form of land grant foundations.[14]

Numerous copper plate inscriptions from India as well as Tibetan and Chinese texts
suggest that the patronage of Buddhism and Buddhist monasteries in medieval India
was interrupted in periods of war and political change, but broadly continued in
Hindu kingdoms from the start of the common era through early 2nd millennium CE.
[15][16][17] The Gupta kings built Buddhist temples such as the one at Kushinagara,
[18][19] and monastic universities such as those at Nalanda, as evidenced by
records left by three Chinese visitors to India.[20][21][22]

After the end of the Gupta Empire (c. 320650 CE), power became decentralised in
India, and Buddhism started to lose financial support from the seventh century
onward.[23] The disintegration of central power also led to regionalisation of
religiosity, and religious rivalry.[24] Rural and devotional movements arose within
Hinduism, along with Shaivism, Vaishnavism, Bhakti and Tantra,[24] that competed
with each other, as well as with numerous sects of Buddhism and Jainism.[24][25]
This fragmentation of power into feudal kingdoms was detrimental for Buddhism, with
royal support shifting toward Hindu and Jain communities.[23][26][27][28][29]
Vaishnavism, Shaivism and other Hindu traditions became increasingly popular, and
Brahmins developed a new relationship with the state,[30] gaining influence in
socio-political process, which contributed to the decline of Buddhism.[31]

Religious convergence[edit]
See also Buddhism and Hinduism
Buddhism's distinctiveness diminished with the rise of Hindu sects. Though Mahayana
writers were quite critical of Hinduism, the devotional cults of Mahayana Buddhism
and Hinduism likely seemed quite similar to laity, and the developing Tantrism of
both religions were also similar.[32] Buddhist ideas, and even the Buddha himself,
[33] were absorbed and adapted into orthodox Hindu thought,[34][32][35] while the
differences between the two systems of thought were emphasized.[36][37][38][39][40]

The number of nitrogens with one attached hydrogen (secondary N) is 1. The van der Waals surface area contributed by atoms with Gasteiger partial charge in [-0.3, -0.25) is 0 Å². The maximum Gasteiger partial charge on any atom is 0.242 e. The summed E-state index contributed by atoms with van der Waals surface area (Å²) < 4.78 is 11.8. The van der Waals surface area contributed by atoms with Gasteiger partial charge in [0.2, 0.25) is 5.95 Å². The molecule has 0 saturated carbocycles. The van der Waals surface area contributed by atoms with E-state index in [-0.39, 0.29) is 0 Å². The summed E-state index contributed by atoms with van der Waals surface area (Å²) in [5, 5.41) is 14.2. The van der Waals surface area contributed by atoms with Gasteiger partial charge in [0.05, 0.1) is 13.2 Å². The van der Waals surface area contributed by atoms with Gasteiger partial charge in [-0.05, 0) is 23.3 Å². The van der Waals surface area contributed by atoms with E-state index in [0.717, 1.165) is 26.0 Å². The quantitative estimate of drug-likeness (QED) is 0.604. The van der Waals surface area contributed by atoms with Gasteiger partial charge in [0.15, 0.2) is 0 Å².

[41]

Internal social-economic dynamics[edit]


According to some scholars such as Lars Fogelin, the decline of Buddhism may be
related to economic reasons, wherein the Buddhist monasteries with large land
grants focussed on non-material pursuits, self-isolation of the monasteries, loss
in internal discipline in the sangha, and a failure to efficiently operate the land
they owned.[17][42] With the growing support for Hindusim and Jainism, Buddhist
monasteries also gradually lost control of land revenue.

Wars and persecution[edit]


Hun Invasions[edit]
Chinese scholars travelling through the region between the 5th and 8th centuries,
such as Faxian, Xuanzang, Yijing, Hui-sheng, and Sung-Yun, began to speak of a
decline of the Buddhist Sangha in the north-west parts of Indian subcontinent,
especially in the wake of the Hun invasion from central Asia.[1] Xuanzang wrote
that numerous monasteries in north-western India had been reduced to ruins by the
Huns.[1][43]

Mihirakula, who ruled from 515 CE in north-western region (modern Afghanistan,


Pakistan and north India), suppressed Buddhism as well. He did this by destroying
monasteries as far away as modern-day Allahabad.[44]

Turk-Mongol raids[edit]

The image, in the chapter on India in Hutchison's Story of the Nations edited by
James Meston, depicts the Turkish general Muhammad Bakhtiyar Khilji's massacre of
Buddhist monks in Bihar. Khaliji destroyed the Nalanda and Vikramshila universities
during his raids across North Indian plains, massacring many Buddhist and Brahmin
scholars.[45]
The Muslim conquest of the Indian subcontinent was the first great iconoclastic
invasion into South Asia.[46] The Persian traveller Al Biruni's memoirs suggest
Buddhism had vanished from Ghazni (Afghanistan) and medieval Punjab region
(northern Pakistan) by early 11th century.[47] By the end of twelfth century,
Buddhism had further disappeared,[1][48] with the destruction of monasteries and
stupas in medieval north-west and western India (now Pakistan and north India).[49]

The Chach Nama records many instances of conv